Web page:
Your family is meant to be a team that works together. As you practice healthy habits together, you'll help each other win in life.

Here are some ways you can make your family a winning team:

• Read together. You can create a team huddle of safety, fellowship, love, and rest from life's business when you read with and to your children often. Reading is fundamental to children's academic success and personal development in life, and reading the Bible is fundamental to their spiritual development. Find age-appropriate books to read together, and use some of them for devotions. Find the best time for your family to share devotional times together and schedule them regularly.

Make devotions fun, simple, clear, and interactive. Illustrate spiritual truths using stories, questions, or quizzes. Adapt your material to meet the needs of children at different ages. Combine information and application, encouraging every family member to act on what he or she has discussed during devotional times.

• Eat together. The time your family spends eating meals together is some of the best time you have for engaging in meaningful conversations with each other. Strive to enjoy each other as you enjoy your food. Plan to eat at least one meal a day together whenever possible; choose the meal during which your family can have the most time together (for most families, that's dinner). Create a simple format for sharing the day's activities with each other. Don't interrogate anyone; just gently encourage each family member to open up about his or her day.

As a parent, model what authentic, vulnerable communication looks like to your kids. Be sure to share at more than just a superficial level. Get to know your family members' schedules and the unique demands they face during the day. Then pray for them and let them know you've been praying for them during your day. Remain consistent but not legalistic with your schedule of meals together.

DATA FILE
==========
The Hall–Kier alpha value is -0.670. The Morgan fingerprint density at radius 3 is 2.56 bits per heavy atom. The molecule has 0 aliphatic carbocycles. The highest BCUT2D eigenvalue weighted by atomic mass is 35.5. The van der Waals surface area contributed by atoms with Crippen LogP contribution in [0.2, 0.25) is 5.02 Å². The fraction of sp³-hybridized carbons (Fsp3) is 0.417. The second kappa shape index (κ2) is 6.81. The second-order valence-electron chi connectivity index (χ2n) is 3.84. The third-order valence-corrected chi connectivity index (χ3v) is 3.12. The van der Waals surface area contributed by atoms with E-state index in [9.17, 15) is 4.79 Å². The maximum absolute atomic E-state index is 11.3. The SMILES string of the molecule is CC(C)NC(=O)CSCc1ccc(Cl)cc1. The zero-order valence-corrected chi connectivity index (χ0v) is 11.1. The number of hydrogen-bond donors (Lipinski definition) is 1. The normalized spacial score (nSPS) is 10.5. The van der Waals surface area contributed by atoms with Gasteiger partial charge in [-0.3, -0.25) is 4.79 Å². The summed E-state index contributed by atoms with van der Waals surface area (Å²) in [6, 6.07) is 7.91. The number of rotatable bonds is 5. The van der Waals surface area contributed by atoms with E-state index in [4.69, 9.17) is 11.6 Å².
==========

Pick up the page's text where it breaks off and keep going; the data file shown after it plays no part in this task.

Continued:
• Play together. Realize that making time for play is worthwhile because it can bring increased health and happiness to your family. Know that when your children ask you to play with them, they're asking for the gift of your attention. Be responsive by budgeting at least a little time for play into each day. Use the time you all spend playing to teach character qualities you'd like to build in your children - attributes like honesty and teamwork.

Try to design games in such a way as to make it fair for everyone. Remember that each family member has different levels of ability and strive to make games fun and challenging for everyone playing. Focus on camaraderie instead of competition.

• Work together. Understand that work pushes your family in the same direction for a common good. Identify projects that require teamwork, like painting, yard work, or cleaning out the garage. Then give everyone a meaningful assignment and cooperate. Make the work as fun as possible. Teach your kids the importance of doing their best work even when no other person is watching, because God is always watching. Help each family member use the time to discover abilities and develop skills.

After the work is done, celebrate somehow - perhaps through a dinner out or a small ceremony to christen your completed project.

• Worship together. Remember that whether or not everyone in your family feels like going to church on any given Sunday, there's something powerful about just being with other people in God's family. It keeps your family exposed to faithful living. So make it a priority to worship God every Sabbath day in church - either your local church when you're at home, or another church when you're on a trip. Do whatever it takes to find the right church for your family. Make it clear that your family will not debate whether or not you all worship together on Sundays (or Saturday evenings).

Set apart the Sabbath and make it holy by refraining from unnecessary work focusing on Christ together. Strive to model authentic, sincere worship so your kids can see what that looks like. Help your children worship from where they are in life. Give them opportunities to participate in the adult worship service sometimes, giving an offering, taking communion, etc. Identify things that your family members are giving more attention to than they are to God, and get rid of these idols. Make sure that God is truly your family's top priority - not sports, the computer, work, etc.